Brain changes that cause dementia
may be temporary, but they most
often become permanent and
worsen over time, leading to
increasing disability and even a
shortened lifespan.


Galantamine: Re Quality of Life and Cognitive Speed

To date, most studies have investigated the efficacy and safety of different agents on each condition separately (AD and CVD), even though the association of AD and CVD is well documented in the medical literature. The effects of galantamine on quality of life and cognitive speed, as well its effects when combined with nimodipine — a drug with putative neuroprotective effects in those with subcortical vascular dementia — in AD with CVD (mixed dementia), had not previously been explored, but a new study looked into that.2 Cognitive speed has to do with how fast you can take in information, or the time necessary to capture various data.

In a double-blind, placebo-controlled, multicenter Brazilian trial, researchers studied the effects of galantamine with nimodipine vs. galantamine with placebo in mild to moderate mixed dementia, which the subjects were randomized to receive for 24 weeks. The primary efficacy measures were changes on a Computerized Neuropsychological Battery (CNTB) to measure cognitive speed and Quality of Life Scale in AD from baseline to week 24.

Galantamine Showed Quality of Life and Cognitive Improvement

Twenty-one patients (76 ± 6.2; 15 female and 6 male) received the drug combo (9 got the galantamine/nimodipine) or the nutrient combo (12 got the galantamine/placebo).

In measuring quality of life …

The Quality of Life Assessment Scale for caregivers of patients with Alzheimer’s disease was used. It is a 13-item scale with four possible scores for each question (score 1: poor and score 4: excellent). It evaluates the caregivers’ own perceived quality of life. Total score ranges from 13 to 52. Higher scores represent a better outcome.

In measuring cognitive speed the researchers used …

The Simple Reaction Time, a computerized attention test that evaluates the patient’s reaction time. The number “one” was presented in the center of the computer screen and the patient had to press this number in the response box as quickly as possible. The reaction time, assessed 100 times per patient, was averaged at each time point for each patient e.g., at baseline, Week 8 and Week 24. The patient’s finger was put over button one before the test begun. This test is part of the CNTB.

The Two-Choice Reaction Time Test, a computerized attention test in which the numbers one or five were presented in the center of the computer screen in a random order. The patient had to press the corresponding button in the response box as quickly as possible. The patient’s right finger was put over the button five and the left finger over button one before the test begun. The reaction time, assessed 100 times per patient, was averaged at each time point for each patient e.g., at baseline, Week 8 and Week 24. This test is also part of the CNTB.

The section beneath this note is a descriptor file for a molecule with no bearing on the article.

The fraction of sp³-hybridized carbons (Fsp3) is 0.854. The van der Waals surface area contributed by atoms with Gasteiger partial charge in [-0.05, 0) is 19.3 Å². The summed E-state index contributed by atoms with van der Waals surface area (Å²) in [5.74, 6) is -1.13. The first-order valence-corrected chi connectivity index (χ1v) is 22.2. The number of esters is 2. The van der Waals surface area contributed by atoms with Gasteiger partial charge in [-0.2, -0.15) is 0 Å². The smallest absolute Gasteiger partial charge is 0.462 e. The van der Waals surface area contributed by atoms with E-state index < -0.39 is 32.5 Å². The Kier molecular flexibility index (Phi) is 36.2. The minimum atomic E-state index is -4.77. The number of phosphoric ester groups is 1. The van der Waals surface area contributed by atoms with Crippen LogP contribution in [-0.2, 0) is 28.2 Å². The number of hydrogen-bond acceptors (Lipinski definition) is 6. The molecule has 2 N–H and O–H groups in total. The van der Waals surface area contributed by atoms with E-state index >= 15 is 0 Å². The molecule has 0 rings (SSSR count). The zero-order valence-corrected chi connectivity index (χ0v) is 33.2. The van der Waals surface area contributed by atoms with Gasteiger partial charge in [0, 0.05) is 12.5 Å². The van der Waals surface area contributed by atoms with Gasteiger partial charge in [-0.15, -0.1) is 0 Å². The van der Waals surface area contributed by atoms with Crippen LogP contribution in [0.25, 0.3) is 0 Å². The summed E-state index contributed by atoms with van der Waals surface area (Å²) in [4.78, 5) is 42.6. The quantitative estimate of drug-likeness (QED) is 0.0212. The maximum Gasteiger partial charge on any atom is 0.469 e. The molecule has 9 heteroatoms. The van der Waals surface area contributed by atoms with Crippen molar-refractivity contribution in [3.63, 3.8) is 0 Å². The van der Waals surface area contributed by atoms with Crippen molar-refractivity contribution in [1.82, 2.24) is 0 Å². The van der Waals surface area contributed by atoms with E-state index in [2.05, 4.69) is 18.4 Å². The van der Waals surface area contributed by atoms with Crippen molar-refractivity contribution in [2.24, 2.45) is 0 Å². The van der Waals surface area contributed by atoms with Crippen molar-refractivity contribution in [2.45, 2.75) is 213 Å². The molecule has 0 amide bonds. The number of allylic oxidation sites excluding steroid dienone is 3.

Yet quality of life and cognitive
performance showed significant
improvement from baseline when
all galantamine-treated patients
were analyzed.


The Face Recognition Test, a computerized attention test in which ten unfamiliar faces were presented simultaneously on the computer screen for ten seconds to be remembered. After that, a single face was shown and the patient had to press the button “one” if he/she remembered or, otherwise, button “five.” It consisted of a random presentation of ten pre-exposed faces and ten new faces as distracters. The reaction time, assessed per patient, was averaged at each time point for each patient e.g., at baseline, Weeks 8 and 24. This test is also part of the CNTB.



The Word Recognition and Learning Test, a computerized attention test that evaluates the patient’s reaction time. This test is similar to the Face Recognition test procedure using words. The recognition procedure was repeated three times to evaluate a learning effect. The reaction time, assessed per patient, was averaged at each time point for each patient e.g., at baseline, Weeks 8 and 24. This test is also part of the CNTB.

Overall in the study, there were no significant differences observed between groups on primary or secondary measures. Yet quality of life and cognitive performance showed significant improvement from baseline when all galantamine-treated patients were analyzed. So galantamine improved quality of life and cognitive speed.

Galantamine Ups Influence of Cue Validity on Response Speed

What are the mechanisms whereby the cholinergic neurotransmitter system contributes to attentional processing? This remains poorly understood. In a new study, researchers applied computational modeling to psycho-physical data (obtained from a spatial attention task) under a psychopharmacological challenge with the cholinesterase inhibitor galantamine.3 This design allowed them to characterize the cholinergic modulation of selective attention formally, in terms of hierarchical Bayesian inference.


Galantamine was thought to
increase faster updating, and these
psychopharmacological effects